San Diego State University’s Independent Student Newspaper Since 1913

The Daily Aztec

San Diego State University’s Independent Student Newspaper Since 1913

The Daily Aztec

San Diego State University’s Independent Student Newspaper Since 1913

The Daily Aztec

Art guides locals to recognize the resounding power of the eco-resistance

Francisco Eme’s multimedia installation, The Resistance of the Echo & La Eco-Resistencia, gives a voice to the environmental battle going on right now
Carlos Luna
Francisco Eme, multimedia artist, poses with his exhibit at Mesa College Art Gallery. (Courtesy of Mesa College Art Gallery)

The saying goes, “Stop and smell the roses,” but it’s not that simple in San Diego—we don’t have roses, we have chaparral. 

The bustle of urban life is constant and demanding. It’s rare that we appreciate the natural world that is our community and home. Francisco Eme’s recent exhibition, “The Resistance of the Eco & La Eco-Resistencia,” works to spread awareness and appreciation of all we’re missing out on. 

Hosted by the Mesa College Art Gallery, the free-admission experience opened on Aug. 21 and is available for public viewing until Sept. 14. From metal photo prints and film to bird whistles and sculptures that emit sound, Eme’s diverse pieces center on the struggle between human

influence and the wildlife of a San Diego canyon. 

The project began during the pandemic when Eme turned his attention to the canyon by his house. He removed the invasive plants and focused on indigenous species.

An element of Francisco Eme’s exhibit. (Courtesy of Mesa College Art Gallery) (Hannah Rose Johansen)

As a sound artist, Eme started to record audio and video footage of animal activities. His project expanded as he collected artifacts from the canyon and collaborated with other artists to create crafts based on its physical attributes, including scientific data. Eme then worked with Alessandra Moctezuma, the Mesa College gallery director of 22 years, to create an immersive, multi-sensory experience.

Eme wanted the exhibit to open minds to everyday activities outside of human life. The collected works demonstrate the strength of eco-resistance, which ties into his work with sound. 

“I constantly think about the echo. Poetically, it symbolizes something that resists to die—to extinguish,” Eme said. “When there’s an echo, the sound that you emit repeats itself, little by little until it disappears.” 

Both the animals and people are making echoes, but it takes an artist to tie the two together in an understandable way. 

The exhibition’s format is what makes it powerful. Among those in attendance were Gerda Iturate and her husband, Luis. The couple are local artists who have lived in San Diego for four years, and they own a ranch with a backyard—not unlike Eme’s. Gerda Iturate felt a sense of peace and stillness in the dimly lit exhibit hall. She took her time to explore the installation.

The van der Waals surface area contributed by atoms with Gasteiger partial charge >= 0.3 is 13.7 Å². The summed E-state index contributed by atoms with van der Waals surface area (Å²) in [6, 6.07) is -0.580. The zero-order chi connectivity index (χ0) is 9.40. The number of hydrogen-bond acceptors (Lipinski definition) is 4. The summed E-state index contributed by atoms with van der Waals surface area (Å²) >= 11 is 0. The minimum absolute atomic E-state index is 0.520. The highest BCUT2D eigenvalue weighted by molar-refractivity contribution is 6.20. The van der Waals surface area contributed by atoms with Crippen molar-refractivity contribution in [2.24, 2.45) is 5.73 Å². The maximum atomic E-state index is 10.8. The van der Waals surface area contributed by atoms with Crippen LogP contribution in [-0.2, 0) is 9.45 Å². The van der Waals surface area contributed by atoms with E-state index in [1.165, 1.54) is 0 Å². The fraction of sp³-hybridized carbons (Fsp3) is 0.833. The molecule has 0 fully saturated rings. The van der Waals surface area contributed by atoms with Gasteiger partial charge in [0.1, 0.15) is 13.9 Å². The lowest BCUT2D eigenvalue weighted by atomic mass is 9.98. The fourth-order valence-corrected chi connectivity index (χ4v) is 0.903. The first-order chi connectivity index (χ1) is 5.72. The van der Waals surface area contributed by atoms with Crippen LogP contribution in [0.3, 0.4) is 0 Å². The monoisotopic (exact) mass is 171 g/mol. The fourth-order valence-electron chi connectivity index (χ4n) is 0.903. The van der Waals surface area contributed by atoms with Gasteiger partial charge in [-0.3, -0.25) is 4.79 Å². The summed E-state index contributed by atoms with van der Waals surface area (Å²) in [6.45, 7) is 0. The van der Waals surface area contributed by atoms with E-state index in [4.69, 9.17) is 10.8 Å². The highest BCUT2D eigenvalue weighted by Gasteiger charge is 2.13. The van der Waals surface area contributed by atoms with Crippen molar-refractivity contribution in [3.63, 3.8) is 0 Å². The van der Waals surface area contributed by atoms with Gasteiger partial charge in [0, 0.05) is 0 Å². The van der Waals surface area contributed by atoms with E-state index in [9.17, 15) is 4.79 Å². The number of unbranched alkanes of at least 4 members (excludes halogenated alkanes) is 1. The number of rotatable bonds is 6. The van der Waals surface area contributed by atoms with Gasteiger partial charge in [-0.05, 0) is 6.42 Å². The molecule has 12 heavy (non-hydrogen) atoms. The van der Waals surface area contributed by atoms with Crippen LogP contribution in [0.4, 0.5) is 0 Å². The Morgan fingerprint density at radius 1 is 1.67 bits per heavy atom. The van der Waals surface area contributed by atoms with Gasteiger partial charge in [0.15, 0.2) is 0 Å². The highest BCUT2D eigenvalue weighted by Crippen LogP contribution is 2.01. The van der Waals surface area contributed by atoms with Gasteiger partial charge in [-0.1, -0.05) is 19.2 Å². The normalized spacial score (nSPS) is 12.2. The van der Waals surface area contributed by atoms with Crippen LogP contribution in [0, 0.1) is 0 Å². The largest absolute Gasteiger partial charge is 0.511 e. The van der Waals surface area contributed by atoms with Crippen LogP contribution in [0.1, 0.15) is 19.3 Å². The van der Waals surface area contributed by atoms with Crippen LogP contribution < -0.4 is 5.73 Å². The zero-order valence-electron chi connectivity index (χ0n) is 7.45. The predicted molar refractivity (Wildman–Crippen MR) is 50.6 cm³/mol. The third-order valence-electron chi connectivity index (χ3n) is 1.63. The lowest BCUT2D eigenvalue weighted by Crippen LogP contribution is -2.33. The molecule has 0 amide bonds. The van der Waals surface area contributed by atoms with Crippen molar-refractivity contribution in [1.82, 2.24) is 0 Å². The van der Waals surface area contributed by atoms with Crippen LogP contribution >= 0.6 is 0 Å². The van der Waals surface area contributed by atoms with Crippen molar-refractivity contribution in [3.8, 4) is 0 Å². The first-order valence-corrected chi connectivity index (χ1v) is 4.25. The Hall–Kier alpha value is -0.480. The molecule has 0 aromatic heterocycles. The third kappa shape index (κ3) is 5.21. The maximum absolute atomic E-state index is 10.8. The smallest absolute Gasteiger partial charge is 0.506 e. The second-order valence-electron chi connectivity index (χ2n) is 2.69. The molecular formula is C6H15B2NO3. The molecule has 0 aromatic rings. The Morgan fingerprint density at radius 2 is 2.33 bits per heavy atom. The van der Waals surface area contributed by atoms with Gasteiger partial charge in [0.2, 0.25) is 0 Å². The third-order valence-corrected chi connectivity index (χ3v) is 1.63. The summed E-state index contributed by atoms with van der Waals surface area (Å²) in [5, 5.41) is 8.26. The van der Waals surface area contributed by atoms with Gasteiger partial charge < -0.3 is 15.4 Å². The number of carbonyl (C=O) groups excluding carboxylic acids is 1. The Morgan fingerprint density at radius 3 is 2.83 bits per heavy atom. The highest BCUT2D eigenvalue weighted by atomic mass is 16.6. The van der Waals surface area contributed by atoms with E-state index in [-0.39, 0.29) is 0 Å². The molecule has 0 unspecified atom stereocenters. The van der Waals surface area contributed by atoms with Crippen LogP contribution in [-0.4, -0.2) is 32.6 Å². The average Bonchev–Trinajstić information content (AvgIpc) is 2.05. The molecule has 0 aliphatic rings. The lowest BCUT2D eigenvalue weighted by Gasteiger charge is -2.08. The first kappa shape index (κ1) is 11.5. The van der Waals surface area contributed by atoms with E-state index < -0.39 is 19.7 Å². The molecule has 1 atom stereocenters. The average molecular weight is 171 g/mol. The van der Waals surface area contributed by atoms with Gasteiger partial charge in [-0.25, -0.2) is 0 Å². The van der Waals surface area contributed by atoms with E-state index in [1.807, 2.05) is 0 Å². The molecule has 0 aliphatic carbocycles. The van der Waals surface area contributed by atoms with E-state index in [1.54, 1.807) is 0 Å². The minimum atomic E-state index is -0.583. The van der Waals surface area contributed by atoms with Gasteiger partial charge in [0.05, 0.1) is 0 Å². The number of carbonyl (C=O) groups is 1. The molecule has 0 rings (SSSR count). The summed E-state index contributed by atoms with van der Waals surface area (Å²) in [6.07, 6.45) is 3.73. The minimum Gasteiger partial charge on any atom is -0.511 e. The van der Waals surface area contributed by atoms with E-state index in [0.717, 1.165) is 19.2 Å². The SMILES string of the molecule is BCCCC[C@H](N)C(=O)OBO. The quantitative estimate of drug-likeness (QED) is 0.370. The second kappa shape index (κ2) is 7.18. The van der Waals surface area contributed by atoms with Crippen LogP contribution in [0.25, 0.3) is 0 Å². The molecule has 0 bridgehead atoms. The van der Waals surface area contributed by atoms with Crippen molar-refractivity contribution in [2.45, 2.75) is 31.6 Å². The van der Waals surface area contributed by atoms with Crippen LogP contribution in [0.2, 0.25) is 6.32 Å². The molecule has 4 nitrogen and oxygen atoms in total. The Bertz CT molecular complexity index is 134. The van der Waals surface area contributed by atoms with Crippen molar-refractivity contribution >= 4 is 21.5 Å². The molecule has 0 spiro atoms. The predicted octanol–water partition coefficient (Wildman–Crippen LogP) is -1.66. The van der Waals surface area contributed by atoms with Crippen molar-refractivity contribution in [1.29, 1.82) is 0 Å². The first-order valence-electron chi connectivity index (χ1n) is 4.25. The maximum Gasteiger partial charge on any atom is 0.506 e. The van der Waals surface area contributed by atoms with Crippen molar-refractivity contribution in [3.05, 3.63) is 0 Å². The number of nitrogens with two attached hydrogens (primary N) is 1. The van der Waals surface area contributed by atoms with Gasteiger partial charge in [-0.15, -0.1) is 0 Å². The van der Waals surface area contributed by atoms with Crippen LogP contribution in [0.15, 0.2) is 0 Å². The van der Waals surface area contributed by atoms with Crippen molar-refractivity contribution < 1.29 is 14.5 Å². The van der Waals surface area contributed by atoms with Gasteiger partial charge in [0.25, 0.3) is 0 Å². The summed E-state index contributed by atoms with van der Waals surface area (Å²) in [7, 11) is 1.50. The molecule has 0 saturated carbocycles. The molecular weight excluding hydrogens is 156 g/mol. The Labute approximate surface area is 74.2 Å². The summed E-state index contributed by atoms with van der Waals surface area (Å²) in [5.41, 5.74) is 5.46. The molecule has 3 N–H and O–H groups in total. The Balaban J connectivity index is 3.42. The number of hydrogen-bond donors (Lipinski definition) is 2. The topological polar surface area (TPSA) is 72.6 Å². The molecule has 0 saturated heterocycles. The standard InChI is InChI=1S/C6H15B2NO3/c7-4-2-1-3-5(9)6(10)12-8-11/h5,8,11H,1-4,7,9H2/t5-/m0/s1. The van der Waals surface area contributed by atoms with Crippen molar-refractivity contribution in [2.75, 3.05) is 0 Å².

“It’s like you’re in the dark but there’s all of these stars. There’s nothing in the way of (Eme’s) work and me. I’m right there with him,” she said. 

Moctezuma said her favorite pieces are the sculpture speakers that play the sounds of nocturnal activity, making the essence of nature palpable. 

“It’s encapsulated. It’s like he’s trapped it in this vessel. So it’s almost like the magic lamp. You rub it and (aspects of the natural world) are gonna come out,” Moctezuma said.

The magic derives from recognizing the beauty and art in the nature that surrounds San Diego. For many locals, a connection with the environment already exists. However, as Luis Ituarte pointed out, people often take the Earth and all it offers for granted. Therefore, the aim is to recognize our place in the world amongst the community of other species. 

The exhibition offers this new perspective in a way that still has a comfortable familiarity to it. Kate Zimmerman, a gallery assistant who constructed the exhibition, grew up locally with a

A guest observes Francisco Eme’s exhibit. (Courtesy of Mesa College Art Gallery)

backyard that resembles the canyon. 

“(The collection of pieces) sort of feels like a neighbor sharing something with you. I guess after the pandemic, that sense of community is something that I’m reaching for,” they said. “I really hope (the exhibition will) help people see (local wild animals) more as other parts of the community rather than something that’s outside of us.”

We must be careful and compassionate in not blocking out the sounds, the voices, of the natural world. The Ituartes noted that newer generations are more receptive to environmental activism. Furthermore, Eme’s artistic advocacy makes the mission more locally apparent to people like Zimmerman. 

“A lot of the rhetoric you hear about in environmentalism is places that are far-flung and exist only in the abstract. Going forward I’ll (focus on) stewarding my own community,” Zimmerman said.